Over the past decade energy drinks have risen to prominence with ads promising to give workers that extra boost they need after lunch or jack up customers' mood to "extreme" levels. Teens a big market for such products, and now a new study has shown that energy drinks could have more far-reaching effects than just being possibly unsafe.
The study, published in the Journal of Addiction Medicine, has linked energy drink use in teens with alcohol and drug use. Researchers found that teens who consumer energy drinks were over two times more likely to report alcohol, cigarette, and illegal drug use.
The study also found that around 30% of teens consume energy drinks or energy shots. Boys are more likely to consume energy drinks than girls, as are children who come from broken homes or homes in which parents are less educated. Soft drinks, which 40% of teens say they drink every day, were also associated with drug/alcohol use, though the correlation is smaller.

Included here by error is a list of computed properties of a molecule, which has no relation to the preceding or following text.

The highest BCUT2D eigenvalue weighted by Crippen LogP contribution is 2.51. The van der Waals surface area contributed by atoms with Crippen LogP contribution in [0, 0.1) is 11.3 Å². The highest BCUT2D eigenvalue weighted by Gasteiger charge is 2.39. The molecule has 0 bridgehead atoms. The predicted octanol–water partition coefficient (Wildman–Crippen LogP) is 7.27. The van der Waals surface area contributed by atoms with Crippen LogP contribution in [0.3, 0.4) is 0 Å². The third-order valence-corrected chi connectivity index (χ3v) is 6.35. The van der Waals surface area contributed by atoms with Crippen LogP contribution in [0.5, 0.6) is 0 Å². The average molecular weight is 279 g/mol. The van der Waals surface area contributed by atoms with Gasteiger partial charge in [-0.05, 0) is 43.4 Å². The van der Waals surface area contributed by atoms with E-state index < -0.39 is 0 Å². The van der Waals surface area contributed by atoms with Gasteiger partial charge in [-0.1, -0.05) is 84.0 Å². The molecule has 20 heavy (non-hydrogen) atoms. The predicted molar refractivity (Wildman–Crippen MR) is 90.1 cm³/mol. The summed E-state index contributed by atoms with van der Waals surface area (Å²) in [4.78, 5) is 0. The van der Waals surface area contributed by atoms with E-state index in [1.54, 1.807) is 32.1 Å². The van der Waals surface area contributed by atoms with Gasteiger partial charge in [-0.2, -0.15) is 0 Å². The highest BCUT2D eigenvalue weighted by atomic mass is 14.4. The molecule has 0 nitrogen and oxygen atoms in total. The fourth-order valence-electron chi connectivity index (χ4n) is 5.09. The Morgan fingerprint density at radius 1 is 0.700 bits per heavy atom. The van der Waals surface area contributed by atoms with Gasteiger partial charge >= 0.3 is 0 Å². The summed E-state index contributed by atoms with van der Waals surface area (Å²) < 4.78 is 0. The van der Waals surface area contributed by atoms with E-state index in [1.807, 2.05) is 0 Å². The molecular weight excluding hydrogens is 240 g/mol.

Though the study found clear links between energy drink consumption and drug abuse in teens, it's not entirely clear that energy drinks themselves are gateway drugs. Instead, the study's authors believe that the marketing for energy drinks and caffeine itself may be selecting for teens more likely to use alcohol and drugs. Teens who are "sensation-seeking or risk-oriented" may be more likely to seek out the rush that high doses of caffeine can give.
"The current study indicates that adolescent consumption of energy drinks/shots is widespread and that energy drink users also report heightened risk for substance use," wrote the study's authors. ""Education for parents and prevention efforts among adolescents should include education on the masking effects of caffeine in energy drinks on alcohol and other substance-related impairments, and recognition that some groups (such as high sensation–seeking youth) may be particularly likely to consume energy drinks and to be substance users."